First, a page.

One of Kenya’s most senior politicians says moves are under way to "amend" the country’s defence agreement with the UK following the alleged murder of a Kenyan woman by British soldiers.
Agnes Wanjiru was killed in 2012 and her body dumped in a septic tank.
An inquest held in 2019 concluded she had been murdered by one or more British soldiers.
But 11 years on, no one has been brought to justice.
Kenya's prime cabinet minister, Musalia Mudavadi, told Sky News the death of Ms Wanjiru was "regrettable" and "should never have happened".
He said a joint investigation is still ongoing, and said moves are under way to ensure any suspects cannot escape justice.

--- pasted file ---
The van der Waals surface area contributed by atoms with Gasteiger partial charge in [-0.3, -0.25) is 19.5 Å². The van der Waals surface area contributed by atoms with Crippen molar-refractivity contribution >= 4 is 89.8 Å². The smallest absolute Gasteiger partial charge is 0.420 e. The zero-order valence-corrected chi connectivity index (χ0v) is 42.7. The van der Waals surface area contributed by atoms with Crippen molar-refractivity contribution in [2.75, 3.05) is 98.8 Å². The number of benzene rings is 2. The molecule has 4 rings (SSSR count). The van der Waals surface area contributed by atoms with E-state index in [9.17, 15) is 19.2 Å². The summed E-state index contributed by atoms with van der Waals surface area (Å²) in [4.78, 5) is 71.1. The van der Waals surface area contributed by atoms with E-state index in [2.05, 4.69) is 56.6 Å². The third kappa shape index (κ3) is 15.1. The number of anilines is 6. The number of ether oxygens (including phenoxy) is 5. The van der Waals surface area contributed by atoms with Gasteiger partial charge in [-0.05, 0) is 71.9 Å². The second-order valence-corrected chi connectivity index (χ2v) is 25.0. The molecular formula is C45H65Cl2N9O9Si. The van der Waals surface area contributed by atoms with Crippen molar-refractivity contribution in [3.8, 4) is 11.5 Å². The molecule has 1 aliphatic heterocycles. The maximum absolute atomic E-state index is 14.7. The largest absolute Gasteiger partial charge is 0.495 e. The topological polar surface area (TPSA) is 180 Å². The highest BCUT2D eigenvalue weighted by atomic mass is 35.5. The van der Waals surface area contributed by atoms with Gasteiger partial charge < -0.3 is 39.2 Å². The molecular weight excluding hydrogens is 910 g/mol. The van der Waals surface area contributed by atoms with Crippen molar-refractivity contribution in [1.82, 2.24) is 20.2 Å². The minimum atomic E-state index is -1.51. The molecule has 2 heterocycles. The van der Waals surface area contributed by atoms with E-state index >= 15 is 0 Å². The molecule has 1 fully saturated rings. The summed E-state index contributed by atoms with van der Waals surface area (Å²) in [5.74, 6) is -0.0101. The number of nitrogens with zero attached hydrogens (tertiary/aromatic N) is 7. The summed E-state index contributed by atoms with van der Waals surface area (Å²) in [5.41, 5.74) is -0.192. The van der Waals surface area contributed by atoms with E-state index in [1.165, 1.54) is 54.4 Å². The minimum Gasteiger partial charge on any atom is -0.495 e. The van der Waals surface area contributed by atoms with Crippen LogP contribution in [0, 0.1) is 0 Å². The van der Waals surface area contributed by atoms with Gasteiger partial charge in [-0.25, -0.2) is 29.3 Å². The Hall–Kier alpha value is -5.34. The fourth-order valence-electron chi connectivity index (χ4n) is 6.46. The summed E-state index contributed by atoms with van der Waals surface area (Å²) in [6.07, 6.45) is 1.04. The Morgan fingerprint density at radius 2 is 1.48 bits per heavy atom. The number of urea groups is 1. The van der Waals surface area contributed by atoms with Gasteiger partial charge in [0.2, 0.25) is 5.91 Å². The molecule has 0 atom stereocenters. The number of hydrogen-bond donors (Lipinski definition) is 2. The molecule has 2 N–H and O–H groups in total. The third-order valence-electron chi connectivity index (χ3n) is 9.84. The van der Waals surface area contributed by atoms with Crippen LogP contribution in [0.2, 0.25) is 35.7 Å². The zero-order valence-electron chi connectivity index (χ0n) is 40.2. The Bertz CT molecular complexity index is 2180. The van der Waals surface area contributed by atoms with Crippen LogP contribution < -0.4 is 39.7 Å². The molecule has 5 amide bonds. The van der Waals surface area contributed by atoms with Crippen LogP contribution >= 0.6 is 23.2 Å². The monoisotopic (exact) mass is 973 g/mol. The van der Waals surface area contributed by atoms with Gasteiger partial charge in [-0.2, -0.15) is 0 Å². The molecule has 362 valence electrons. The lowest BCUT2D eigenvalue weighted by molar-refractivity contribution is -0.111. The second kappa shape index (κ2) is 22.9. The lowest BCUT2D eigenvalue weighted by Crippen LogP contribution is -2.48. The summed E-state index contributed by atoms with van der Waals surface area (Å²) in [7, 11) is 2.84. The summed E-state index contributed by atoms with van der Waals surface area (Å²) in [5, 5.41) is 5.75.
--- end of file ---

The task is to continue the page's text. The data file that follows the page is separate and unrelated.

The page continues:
"Our parliament, following the incident, is looking into ways of amending the nature of our [defence] agreement so acts like murder should be dealt with in the country," Mr Mudavadi added.
"So it's not a question of suspects maybe finding their way out."
The UK and Kenya share an important defence relationship which supports regional stability and counterterrorism.
The minister's comments came during the King's four-day trip to Kenya, which included an engagement at a Kenyan naval base in Mombasa.
Arriving by boat, the King and Queen were given a ceremonial welcome before watching Kenyan marines stage a beach landing.
With smoke bombs and blank rounds firing, the exercise showcased the training being given to the marines by British and American marines.
The five-year programme will help establish Kenya's first marine commando unit.
Later, the King visited Mombasa's Nyali beach to see how they are making use of plastic waste.
He was presented with a throne made from upcycled plastic - picked up on the beach.
And his third day in Kenya ended at Kuruwitu, a marine conservation area.
There he helped plant a coral nursery being grown to restore and repopulate the lost local reef.